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Kayaking Into San Francisco
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Kayaking Into San Francisco
get up before dawn and I’m nervous. The plan is to paddle a kayak into San Francisco from Bolinas ( see map), something I’d been talking about doing for years, and for a variety of reasons, it’s now or never. Conditions couldn’t be better: the swell is small, the weather calm, I have a 16’ ocean kayak, my friend and kayak master Michael Jeneid had taken on a grueling test run earlier in the week, so here goes.
by Lloyd Kahn
I stash my wetsuit in the front hatch, take about a gallon of water, 4 hi-protein snack bars, a piece of barbecued steak. In the back hatch I put some dry clothes, my wallet, 3 flares and a freon horn (for possible trouble in the Gate).
In Bolinas there is a channel from the lagoon out into the ocean and I get down there about 6:30 and unload the kayak. Drive the truck back to my house, then hurriedly walk the mile and a half back to the beach. The idea is to go on my own power from my doorstep into SF.
The channel is an easy place to launch from, as you can get set up (spray skirt on) and going without ocean turbulence. The trouble is that then you have to get through the breaking waves into the open ocean. I don’t know how this kayak will work in punching through waves. Luckily the surf is really small and I only have to go through a couple of small waves. Whew! Out into the foggy early morning ocean off Stinson beach, and awaaay we go.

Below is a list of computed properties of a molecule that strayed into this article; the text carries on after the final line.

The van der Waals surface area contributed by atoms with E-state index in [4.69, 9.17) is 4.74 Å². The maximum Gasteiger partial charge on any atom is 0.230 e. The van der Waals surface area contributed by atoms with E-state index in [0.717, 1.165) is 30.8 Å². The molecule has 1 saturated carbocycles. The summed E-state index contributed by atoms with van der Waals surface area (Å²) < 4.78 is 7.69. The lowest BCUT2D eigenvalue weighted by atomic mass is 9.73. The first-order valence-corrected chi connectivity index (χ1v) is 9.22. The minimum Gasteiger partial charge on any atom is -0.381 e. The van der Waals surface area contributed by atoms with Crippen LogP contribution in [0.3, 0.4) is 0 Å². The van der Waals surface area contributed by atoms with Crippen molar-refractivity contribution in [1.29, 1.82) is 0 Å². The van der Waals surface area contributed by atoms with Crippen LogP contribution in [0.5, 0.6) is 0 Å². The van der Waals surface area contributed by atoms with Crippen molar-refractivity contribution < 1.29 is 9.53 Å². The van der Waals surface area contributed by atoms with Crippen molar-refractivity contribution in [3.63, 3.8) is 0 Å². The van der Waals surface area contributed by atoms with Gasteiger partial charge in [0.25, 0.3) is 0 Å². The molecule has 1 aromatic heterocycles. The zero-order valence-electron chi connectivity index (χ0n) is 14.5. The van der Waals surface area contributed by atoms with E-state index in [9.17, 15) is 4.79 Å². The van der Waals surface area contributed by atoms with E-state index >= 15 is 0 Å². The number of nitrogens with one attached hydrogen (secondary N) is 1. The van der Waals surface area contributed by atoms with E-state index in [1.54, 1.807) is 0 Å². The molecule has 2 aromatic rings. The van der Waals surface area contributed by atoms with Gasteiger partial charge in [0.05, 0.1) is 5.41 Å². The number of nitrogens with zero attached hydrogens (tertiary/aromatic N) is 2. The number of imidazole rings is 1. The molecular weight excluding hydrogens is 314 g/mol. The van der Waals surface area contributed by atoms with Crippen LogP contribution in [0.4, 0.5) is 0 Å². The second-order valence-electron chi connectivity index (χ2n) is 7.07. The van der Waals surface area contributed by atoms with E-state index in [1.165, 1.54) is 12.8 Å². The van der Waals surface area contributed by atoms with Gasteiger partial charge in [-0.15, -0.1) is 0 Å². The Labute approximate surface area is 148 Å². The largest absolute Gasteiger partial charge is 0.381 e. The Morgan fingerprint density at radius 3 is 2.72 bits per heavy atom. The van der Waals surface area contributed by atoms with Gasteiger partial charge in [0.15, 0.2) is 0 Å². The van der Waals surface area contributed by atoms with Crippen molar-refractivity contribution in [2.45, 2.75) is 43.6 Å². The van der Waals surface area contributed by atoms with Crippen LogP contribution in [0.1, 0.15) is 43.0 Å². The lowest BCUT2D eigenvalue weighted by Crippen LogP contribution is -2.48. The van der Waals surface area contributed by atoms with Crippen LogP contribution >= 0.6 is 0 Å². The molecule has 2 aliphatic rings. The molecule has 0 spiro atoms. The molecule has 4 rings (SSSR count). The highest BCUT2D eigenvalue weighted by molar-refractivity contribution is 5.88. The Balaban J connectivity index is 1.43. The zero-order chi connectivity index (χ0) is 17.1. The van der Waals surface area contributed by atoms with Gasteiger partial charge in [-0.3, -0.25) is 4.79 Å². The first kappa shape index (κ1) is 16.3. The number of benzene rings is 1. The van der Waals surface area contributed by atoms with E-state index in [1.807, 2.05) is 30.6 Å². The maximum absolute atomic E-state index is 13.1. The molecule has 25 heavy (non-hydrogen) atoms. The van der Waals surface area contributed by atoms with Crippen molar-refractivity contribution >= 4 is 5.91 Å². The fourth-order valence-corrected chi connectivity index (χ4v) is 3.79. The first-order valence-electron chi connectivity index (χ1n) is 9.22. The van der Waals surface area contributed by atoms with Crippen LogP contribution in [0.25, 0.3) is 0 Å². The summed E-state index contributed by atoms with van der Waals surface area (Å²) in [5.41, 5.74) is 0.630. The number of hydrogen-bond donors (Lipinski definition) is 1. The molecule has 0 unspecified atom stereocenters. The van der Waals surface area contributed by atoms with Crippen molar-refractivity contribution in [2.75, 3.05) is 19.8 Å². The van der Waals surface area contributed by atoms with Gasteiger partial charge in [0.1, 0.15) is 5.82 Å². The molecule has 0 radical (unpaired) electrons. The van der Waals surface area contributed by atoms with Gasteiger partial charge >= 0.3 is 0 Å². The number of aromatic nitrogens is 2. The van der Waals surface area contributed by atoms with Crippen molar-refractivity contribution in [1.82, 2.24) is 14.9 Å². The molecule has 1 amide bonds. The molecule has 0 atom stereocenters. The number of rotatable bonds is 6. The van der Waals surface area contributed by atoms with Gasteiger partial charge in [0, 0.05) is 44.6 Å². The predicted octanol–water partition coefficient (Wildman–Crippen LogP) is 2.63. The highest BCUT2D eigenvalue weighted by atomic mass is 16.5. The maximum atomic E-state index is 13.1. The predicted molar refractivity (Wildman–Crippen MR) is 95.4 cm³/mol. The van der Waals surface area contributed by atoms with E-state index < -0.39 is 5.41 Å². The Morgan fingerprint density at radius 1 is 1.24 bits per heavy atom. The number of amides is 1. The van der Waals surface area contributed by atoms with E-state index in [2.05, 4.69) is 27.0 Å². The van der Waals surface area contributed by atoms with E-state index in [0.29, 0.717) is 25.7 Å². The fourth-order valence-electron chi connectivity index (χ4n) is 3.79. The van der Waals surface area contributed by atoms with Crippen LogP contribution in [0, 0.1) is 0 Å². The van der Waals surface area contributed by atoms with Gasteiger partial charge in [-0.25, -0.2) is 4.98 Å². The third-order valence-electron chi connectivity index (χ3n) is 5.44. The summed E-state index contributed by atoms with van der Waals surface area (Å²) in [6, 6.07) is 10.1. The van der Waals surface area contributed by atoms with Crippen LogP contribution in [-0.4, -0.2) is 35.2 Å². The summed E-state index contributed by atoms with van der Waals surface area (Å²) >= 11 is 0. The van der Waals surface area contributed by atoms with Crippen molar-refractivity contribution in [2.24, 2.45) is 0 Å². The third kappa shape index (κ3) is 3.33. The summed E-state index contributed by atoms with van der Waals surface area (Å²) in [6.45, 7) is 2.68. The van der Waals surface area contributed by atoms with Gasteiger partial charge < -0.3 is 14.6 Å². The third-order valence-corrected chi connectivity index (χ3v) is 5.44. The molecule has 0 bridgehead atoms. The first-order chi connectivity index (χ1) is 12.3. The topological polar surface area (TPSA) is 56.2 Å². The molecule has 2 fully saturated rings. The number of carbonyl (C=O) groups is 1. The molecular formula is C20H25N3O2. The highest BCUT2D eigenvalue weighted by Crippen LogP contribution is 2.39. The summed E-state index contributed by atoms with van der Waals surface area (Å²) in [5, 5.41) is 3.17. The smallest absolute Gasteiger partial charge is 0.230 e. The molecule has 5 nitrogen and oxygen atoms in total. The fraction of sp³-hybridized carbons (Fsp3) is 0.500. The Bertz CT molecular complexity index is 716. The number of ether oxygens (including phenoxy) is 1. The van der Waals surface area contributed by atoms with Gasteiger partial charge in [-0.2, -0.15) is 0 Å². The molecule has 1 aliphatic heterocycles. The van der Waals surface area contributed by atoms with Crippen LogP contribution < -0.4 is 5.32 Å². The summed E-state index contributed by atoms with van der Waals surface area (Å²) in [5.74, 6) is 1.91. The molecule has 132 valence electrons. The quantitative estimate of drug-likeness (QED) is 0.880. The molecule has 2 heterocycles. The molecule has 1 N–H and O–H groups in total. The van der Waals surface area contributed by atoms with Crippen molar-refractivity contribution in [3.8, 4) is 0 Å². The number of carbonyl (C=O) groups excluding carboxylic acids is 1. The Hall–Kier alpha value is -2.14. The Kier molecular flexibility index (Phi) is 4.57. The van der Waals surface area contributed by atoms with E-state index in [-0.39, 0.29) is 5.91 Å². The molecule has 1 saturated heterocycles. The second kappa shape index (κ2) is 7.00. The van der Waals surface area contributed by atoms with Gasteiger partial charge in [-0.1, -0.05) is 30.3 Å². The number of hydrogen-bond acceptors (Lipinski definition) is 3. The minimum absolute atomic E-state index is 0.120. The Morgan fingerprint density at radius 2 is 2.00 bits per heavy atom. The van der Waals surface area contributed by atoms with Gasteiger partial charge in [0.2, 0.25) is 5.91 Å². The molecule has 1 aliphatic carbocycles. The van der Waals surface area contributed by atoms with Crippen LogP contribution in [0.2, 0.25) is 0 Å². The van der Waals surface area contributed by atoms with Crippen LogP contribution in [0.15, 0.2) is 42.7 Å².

© 2000 Lloyd Kahn
It seems to take a fairly long time to get to the end of Stinson, but by then I am warmed up and rolling along well. The Looksha IV kayak skims along. I use the foot pedals to steer with the rudder. The big rocks at the end of Stinson, Red Rocks beach, Steep Ravine beach, the cabins at Rocky Point. The water is glassy, like a lake. Lucky.
The coast looks so different from the water. Surfers and especially fishermen know this. The ridge, the north flank of Mt. Tamalpais, is spectacular, with the golden autumn California hills, and canyons running down to the ocean where there are watersheds. The rock faces of the ocean cliffs change colors, textures, and height as you head south.
Pretty soon I’m off Slide Ranch, then the steep oceanside cliff just north of Muir Beach. I’m putting the dots together since I’ve been running on coastal trails between Slide Ranch, Muir Beach, and Tennessee Valley lately, and here is how it looks from the water.
There’s a huge rock south of Rocky Point, with hundreds of pelicans on it. It’s an awesome site, this mass of pelicans standing with long bills pointed downward. I get a little past the rock and stop to adjust some gear. I don’t notice that I’ve drifted closer to the rock until there a mass exodus of pelicans, they’re wheeling around above me. Suddenly, splat! It hits the water all around me and then my head. Shit upon. Literally. Luckily I have a hat on. Makes me think of “The Birds,” which had been on TV recently.
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he trip goes well. I want to land and stretch but worry about getting rolled in the shorebreak before I can jump out of the kayak, so I pass on Muir beach and Pirate’s Cove. Fort Cronkhite has a big sandy beach but I skip that because I see guys out surfing and Michael has told me he did an end-over-end landing there one day.